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February 24, 2005

by Fabian

Jason Stephens, 20, RHP

Jason Stephens will always be linked to, and under intense scrutiny as a result, the names Tyler Clippard and Mark Prior, at least in my eyes. When a Yankee official invoked Prior’s name following the drafting and signing of Stephens and then a Baseball America correspondent spoke more highly of Stephens following his and Clippard’s ’03 debuts, that was set in stone. While I don’t have much of a problem dismissing the Yankee claim as organizational hyperbole, the Clippard vs. Stephens issue is one that is more critical as it is part of the larger issue of stats versus scouting, which will often be the difference between my rating of a prospect and how others view the same prospect. Clippard’s dominant ’03 performance was not enough to overcome Stephens’ mediocre one, and that is perhaps a bit generous, all because Stephens projected better. In addition to being worlds better statistically, I also felt the relative projectabilities were debatable so clearly, in my mind, Clippard was the better prospect. But, enough of that, I’ll try to evaluate Stephens independent of Clippard, admittedly one of my favorite prospects.

In ’04, the Yankees sent Stephens back to the GCL, unsatisfied with what he had done there in ’03. As is often the case when repeating a level, Stephens got better, but was dominant, which I find alarming. Stephens best statistical indicator was also his greatest asset from a scouting perspective. In 48.1 innings, Stephens limited opponents to 10 walks. Unfortunately, while opponents found it difficult to work a walk against the RH from Ohio, they did not find it overly difficult to get a hit as they posted a .279 batting average. As always, this may be slightly bloated due to playing fields, inexperience of fielders, or some other aspect out of Stephens control, but my feeling is that it is a product of a pitcher who consistently finds the strike zone, but lacks the overpowering stuff to consistently fool hitters, at this point.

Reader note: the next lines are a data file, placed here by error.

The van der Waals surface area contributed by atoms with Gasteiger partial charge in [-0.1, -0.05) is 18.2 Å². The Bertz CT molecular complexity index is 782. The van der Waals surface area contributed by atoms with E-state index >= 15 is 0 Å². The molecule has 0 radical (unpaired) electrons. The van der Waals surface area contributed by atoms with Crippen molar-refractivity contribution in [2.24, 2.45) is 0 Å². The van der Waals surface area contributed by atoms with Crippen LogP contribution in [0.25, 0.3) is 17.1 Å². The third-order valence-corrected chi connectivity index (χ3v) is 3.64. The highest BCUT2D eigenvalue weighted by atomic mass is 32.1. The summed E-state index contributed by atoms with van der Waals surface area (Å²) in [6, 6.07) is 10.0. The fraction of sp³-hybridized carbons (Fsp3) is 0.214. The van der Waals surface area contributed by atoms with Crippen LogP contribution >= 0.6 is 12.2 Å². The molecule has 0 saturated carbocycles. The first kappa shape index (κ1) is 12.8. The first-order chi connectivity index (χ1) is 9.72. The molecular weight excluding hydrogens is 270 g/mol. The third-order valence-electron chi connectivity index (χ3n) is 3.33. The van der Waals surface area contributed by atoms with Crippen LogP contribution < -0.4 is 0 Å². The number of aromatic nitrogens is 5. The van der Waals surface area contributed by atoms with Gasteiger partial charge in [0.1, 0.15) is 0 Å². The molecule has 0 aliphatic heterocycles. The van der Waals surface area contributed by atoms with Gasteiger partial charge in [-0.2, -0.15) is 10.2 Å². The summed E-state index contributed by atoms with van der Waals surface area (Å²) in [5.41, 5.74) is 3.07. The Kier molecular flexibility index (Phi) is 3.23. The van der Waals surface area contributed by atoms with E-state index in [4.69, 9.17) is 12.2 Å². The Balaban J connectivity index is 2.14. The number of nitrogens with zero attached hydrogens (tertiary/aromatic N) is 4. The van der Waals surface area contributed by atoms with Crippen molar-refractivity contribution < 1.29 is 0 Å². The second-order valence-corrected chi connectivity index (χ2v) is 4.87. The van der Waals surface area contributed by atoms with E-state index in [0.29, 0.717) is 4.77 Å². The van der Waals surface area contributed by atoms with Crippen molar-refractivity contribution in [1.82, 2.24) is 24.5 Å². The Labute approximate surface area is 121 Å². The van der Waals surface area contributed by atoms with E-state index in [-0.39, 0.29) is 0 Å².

His aforementioned stuff would consist of both a 4 and 2 seam fastball, in addition to a curveball and changeup. The fastball currently runs from 87-90, but should get better and his curveball is supposedly very good. Stephens has also toyed around with a splitter in the past, according to Baseball America.

In 2005, Stephens is currently slated to be a member of what looks like a loaded Charleston rotation/team. I expect him to spend the whole year there and would be surprised if he puts together a K/9 above 8 or H/9 below 9. Rather, I expect him to continue to showcase good control and be a solid, perhaps around average, performer at the level as he begins his trek through the Yankee system. Perhaps some of his projectability will kick in and boost the speed with which he goes through the system.

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